The International Conference on Harmonization (ICH)
In this author's opinion, the establishment of ICH has had the most influence on the pharmaceutical industry. The first ICH
meeting was held in 1990 and the body of work produced by this organization and its impact on the industry is staggering.
ICH's work has changed our language and established global stability requirements, and GMPs for APIs, and laid the foundation
for the modern quality system.
ICH Q2 Validation of Analytic Procedures (1994).
This document established validation requirements for analytical tests, including identifications, quantitative impurities,
controlled impurities, and active moiety. It standardized industry terminology for the various parameters needed for validation,
including definitions for specificity, accuracy, precision, repeatability, linearity, robustness, and reproducibility. The
EU, MHLW, and FDA adopted the document and it continues to define how the industry approaches analytical methods validation.
ICH Q7 GMP Guide for APIs (2000).
This document provided the first comprehensive GMPs for APIs. It touched on everything from the necessary quality management
to personnel qualifications to the design and construction of the buildings and facilities. Adopted by the EU, MHLW, and FDA,
it serves today as the gold standard for API manufacturing requirements.
ICH Q10 Pharmaceutical Quality System (2008).
Adopted by the EU, MHLW, and FDA, this harmonized guideline was the first to define the modern quality system and to discuss
how it should be integrated into all aspects of the pharmaceutical business. The document recognized that Quality should not
be a stagnant policing organization but a vibrant organization concerned with "continual improvement of process performance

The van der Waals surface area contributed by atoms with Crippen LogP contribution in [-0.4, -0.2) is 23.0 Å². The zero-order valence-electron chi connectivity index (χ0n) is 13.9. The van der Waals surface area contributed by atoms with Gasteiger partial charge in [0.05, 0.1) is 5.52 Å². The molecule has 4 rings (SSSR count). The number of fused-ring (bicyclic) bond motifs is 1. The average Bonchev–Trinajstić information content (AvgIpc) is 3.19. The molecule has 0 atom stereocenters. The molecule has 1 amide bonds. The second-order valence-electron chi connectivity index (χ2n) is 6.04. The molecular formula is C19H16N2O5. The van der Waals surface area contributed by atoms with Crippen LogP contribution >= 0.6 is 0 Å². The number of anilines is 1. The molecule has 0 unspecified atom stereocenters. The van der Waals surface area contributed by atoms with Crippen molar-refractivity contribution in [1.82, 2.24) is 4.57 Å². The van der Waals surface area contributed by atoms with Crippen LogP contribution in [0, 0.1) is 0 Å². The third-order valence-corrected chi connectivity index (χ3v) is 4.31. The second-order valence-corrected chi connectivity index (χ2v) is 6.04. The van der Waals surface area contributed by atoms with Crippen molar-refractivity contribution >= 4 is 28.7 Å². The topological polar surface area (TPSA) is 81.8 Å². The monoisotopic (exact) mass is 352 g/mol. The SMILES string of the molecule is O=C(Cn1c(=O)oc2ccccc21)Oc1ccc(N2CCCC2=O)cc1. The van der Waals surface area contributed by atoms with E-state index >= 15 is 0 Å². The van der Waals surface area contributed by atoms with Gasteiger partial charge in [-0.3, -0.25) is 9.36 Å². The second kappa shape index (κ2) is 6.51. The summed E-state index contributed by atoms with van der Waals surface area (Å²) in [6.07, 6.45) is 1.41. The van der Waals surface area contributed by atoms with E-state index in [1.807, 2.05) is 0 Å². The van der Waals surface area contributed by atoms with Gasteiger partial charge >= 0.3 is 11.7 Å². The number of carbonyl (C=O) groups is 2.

and product quality throughout the product lifecycle." It openly discussed management responsibility and challenged the industry
to consider that management of outsourced activities was a crucial element of a quality system. The impact of this document
on the industry is still being discussed at conferences, and companies are implementing many of its requirements.
ICH Q11 Development and Manufacture of Drug Substances (2012).
Released in May 2012, this guideline has only been adopted by the EU to date. Q11 describes approaches to developing and understanding
the manufacturing process of the drug substance, and offers guidance on what related information should be included in the
Common Technical Document (CTD). The impact of Q11 is currently unknown but this author is sure it will follow the tradition
of the other ICH documents.
As outlined herein, there have been rnage several changes in the pharmaceutical industry during the 35 years that Pharmaceutical Technology magazine has been in existence. A broader industry timeline is contained within these anniversary pages as well. Let's hope
the next 35 years are as exciting and successful as the past 35.